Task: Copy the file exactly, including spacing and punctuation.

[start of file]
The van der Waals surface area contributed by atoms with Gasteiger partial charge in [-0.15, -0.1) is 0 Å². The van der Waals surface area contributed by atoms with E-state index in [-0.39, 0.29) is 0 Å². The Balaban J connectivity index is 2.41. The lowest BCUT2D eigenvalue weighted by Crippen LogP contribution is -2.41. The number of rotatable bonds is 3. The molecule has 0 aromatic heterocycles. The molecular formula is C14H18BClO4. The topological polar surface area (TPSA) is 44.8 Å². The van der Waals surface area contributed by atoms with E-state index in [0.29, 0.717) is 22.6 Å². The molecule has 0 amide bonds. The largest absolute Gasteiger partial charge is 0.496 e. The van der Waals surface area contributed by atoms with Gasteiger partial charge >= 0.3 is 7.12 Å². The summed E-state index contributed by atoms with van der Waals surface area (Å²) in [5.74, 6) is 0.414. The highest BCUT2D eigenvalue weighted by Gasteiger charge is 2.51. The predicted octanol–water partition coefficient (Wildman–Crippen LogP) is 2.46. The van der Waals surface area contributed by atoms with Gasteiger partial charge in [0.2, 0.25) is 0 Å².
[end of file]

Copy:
The van der Waals surface area contributed by atoms with Gasteiger partial charge in [-0.15, -0.1) is 0 Å². The van der Waals surface area contributed by atoms with E-state index in [-0.39, 0.29) is 0 Å². The Balaban J connectivity index is 2.41. The lowest BCUT2D eigenvalue weighted by Crippen LogP contribution is -2.41. The number of rotatable bonds is 3. The molecule has 0 aromatic heterocycles. The molecular formula is C14H18BClO4. The topological polar surface area (TPSA) is 44.8 Å². The van der Waals surface area contributed by atoms with E-state index in [0.29, 0.717) is 22.6 Å². The molecule has 0 amide bonds. The largest absolute Gasteiger partial charge is 0.496 e. The van der Waals surface area contributed by atoms with Gasteiger partial charge >= 0.3 is 7.12 Å². The summed E-state index contributed by atoms with van der Waals surface area (Å²) in [5.74, 6) is 0.414. The highest BCUT2D eigenvalue weighted by Gasteiger charge is 2.51. The predicted octanol–water partition coefficient (Wildman–Crippen LogP) is 2.46. The van der Waals surface area contributed by atoms with Gasteiger partial charge in [0.2, 0.25) is 0 Å².